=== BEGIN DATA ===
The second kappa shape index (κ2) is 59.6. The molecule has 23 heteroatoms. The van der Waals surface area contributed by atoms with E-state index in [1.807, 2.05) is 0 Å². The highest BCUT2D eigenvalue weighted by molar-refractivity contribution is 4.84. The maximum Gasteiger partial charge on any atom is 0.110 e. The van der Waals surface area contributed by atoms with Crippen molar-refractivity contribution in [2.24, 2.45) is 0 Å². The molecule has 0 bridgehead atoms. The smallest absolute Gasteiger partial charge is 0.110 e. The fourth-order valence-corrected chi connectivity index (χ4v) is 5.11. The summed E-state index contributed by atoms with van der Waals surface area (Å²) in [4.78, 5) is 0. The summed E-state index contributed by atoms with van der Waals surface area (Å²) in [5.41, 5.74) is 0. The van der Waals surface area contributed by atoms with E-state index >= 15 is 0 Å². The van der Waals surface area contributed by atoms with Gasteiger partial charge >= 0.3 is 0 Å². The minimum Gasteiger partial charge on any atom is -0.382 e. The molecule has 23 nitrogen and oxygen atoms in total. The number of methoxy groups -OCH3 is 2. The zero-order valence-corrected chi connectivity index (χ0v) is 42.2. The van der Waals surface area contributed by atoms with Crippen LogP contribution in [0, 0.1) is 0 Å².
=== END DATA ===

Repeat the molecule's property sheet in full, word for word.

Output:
The second kappa shape index (κ2) is 59.6. The molecule has 23 heteroatoms. The van der Waals surface area contributed by atoms with E-state index in [1.807, 2.05) is 0 Å². The highest BCUT2D eigenvalue weighted by molar-refractivity contribution is 4.84. The maximum Gasteiger partial charge on any atom is 0.110 e. The van der Waals surface area contributed by atoms with Crippen molar-refractivity contribution in [2.24, 2.45) is 0 Å². The molecule has 0 bridgehead atoms. The smallest absolute Gasteiger partial charge is 0.110 e. The fourth-order valence-corrected chi connectivity index (χ4v) is 5.11. The summed E-state index contributed by atoms with van der Waals surface area (Å²) in [4.78, 5) is 0. The summed E-state index contributed by atoms with van der Waals surface area (Å²) in [5.41, 5.74) is 0. The van der Waals surface area contributed by atoms with E-state index >= 15 is 0 Å². The van der Waals surface area contributed by atoms with Gasteiger partial charge >= 0.3 is 0 Å². The minimum Gasteiger partial charge on any atom is -0.382 e. The molecule has 23 nitrogen and oxygen atoms in total. The number of methoxy groups -OCH3 is 2. The zero-order valence-corrected chi connectivity index (χ0v) is 42.2. The van der Waals surface area contributed by atoms with Crippen LogP contribution in [0, 0.1) is 0 Å².